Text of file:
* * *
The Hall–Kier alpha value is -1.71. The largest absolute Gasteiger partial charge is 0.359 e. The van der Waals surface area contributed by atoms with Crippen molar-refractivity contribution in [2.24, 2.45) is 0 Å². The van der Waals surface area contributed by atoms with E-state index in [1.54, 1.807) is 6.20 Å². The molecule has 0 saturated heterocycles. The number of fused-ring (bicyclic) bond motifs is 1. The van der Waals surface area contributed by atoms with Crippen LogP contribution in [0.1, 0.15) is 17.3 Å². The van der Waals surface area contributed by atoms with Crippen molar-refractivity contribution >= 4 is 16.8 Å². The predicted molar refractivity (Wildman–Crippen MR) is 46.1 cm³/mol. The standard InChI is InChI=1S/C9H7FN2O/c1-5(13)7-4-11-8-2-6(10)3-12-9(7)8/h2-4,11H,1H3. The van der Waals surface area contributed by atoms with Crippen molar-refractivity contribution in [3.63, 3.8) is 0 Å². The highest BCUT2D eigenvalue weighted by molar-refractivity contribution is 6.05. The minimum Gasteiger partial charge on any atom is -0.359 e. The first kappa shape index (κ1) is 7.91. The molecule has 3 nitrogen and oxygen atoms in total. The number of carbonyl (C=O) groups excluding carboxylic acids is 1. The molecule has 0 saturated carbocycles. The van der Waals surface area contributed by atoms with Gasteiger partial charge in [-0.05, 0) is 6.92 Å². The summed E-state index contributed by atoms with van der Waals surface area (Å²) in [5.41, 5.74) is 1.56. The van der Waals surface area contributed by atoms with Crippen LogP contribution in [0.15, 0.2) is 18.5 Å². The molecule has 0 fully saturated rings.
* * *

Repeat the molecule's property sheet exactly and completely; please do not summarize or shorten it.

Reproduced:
The Hall–Kier alpha value is -1.71. The largest absolute Gasteiger partial charge is 0.359 e. The van der Waals surface area contributed by atoms with Crippen molar-refractivity contribution in [2.24, 2.45) is 0 Å². The van der Waals surface area contributed by atoms with E-state index in [1.54, 1.807) is 6.20 Å². The molecule has 0 saturated heterocycles. The number of fused-ring (bicyclic) bond motifs is 1. The van der Waals surface area contributed by atoms with Crippen LogP contribution in [0.1, 0.15) is 17.3 Å². The van der Waals surface area contributed by atoms with Crippen molar-refractivity contribution >= 4 is 16.8 Å². The predicted molar refractivity (Wildman–Crippen MR) is 46.1 cm³/mol. The standard InChI is InChI=1S/C9H7FN2O/c1-5(13)7-4-11-8-2-6(10)3-12-9(7)8/h2-4,11H,1H3. The van der Waals surface area contributed by atoms with Crippen molar-refractivity contribution in [3.63, 3.8) is 0 Å². The highest BCUT2D eigenvalue weighted by molar-refractivity contribution is 6.05. The minimum Gasteiger partial charge on any atom is -0.359 e. The first kappa shape index (κ1) is 7.91. The molecule has 3 nitrogen and oxygen atoms in total. The number of carbonyl (C=O) groups excluding carboxylic acids is 1. The molecule has 0 saturated carbocycles. The van der Waals surface area contributed by atoms with Gasteiger partial charge in [-0.05, 0) is 6.92 Å². The summed E-state index contributed by atoms with van der Waals surface area (Å²) in [5.41, 5.74) is 1.56. The van der Waals surface area contributed by atoms with Crippen LogP contribution in [0.15, 0.2) is 18.5 Å². The molecule has 0 fully saturated rings.